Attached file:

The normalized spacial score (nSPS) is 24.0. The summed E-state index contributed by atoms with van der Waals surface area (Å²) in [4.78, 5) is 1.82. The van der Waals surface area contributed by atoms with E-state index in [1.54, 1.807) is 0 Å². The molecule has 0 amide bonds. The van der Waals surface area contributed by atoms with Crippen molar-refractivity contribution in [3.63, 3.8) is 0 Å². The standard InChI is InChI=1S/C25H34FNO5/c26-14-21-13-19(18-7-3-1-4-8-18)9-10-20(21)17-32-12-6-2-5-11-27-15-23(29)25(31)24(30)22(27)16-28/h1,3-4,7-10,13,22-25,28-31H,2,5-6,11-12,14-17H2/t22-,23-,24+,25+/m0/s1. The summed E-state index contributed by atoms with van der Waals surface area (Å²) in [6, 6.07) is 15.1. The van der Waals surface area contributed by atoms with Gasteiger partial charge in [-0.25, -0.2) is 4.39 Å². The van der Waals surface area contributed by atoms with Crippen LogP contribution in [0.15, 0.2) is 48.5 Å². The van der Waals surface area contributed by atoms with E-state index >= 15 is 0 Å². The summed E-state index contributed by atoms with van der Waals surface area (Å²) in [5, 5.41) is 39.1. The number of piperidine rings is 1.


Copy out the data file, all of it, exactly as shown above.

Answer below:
The normalized spacial score (nSPS) is 24.0. The summed E-state index contributed by atoms with van der Waals surface area (Å²) in [4.78, 5) is 1.82. The van der Waals surface area contributed by atoms with E-state index in [1.54, 1.807) is 0 Å². The molecule has 0 amide bonds. The van der Waals surface area contributed by atoms with Crippen molar-refractivity contribution in [3.63, 3.8) is 0 Å². The standard InChI is InChI=1S/C25H34FNO5/c26-14-21-13-19(18-7-3-1-4-8-18)9-10-20(21)17-32-12-6-2-5-11-27-15-23(29)25(31)24(30)22(27)16-28/h1,3-4,7-10,13,22-25,28-31H,2,5-6,11-12,14-17H2/t22-,23-,24+,25+/m0/s1. The summed E-state index contributed by atoms with van der Waals surface area (Å²) in [6, 6.07) is 15.1. The van der Waals surface area contributed by atoms with Gasteiger partial charge in [-0.25, -0.2) is 4.39 Å². The van der Waals surface area contributed by atoms with Crippen LogP contribution in [0.15, 0.2) is 48.5 Å². The van der Waals surface area contributed by atoms with E-state index >= 15 is 0 Å². The summed E-state index contributed by atoms with van der Waals surface area (Å²) in [5, 5.41) is 39.1. The number of piperidine rings is 1.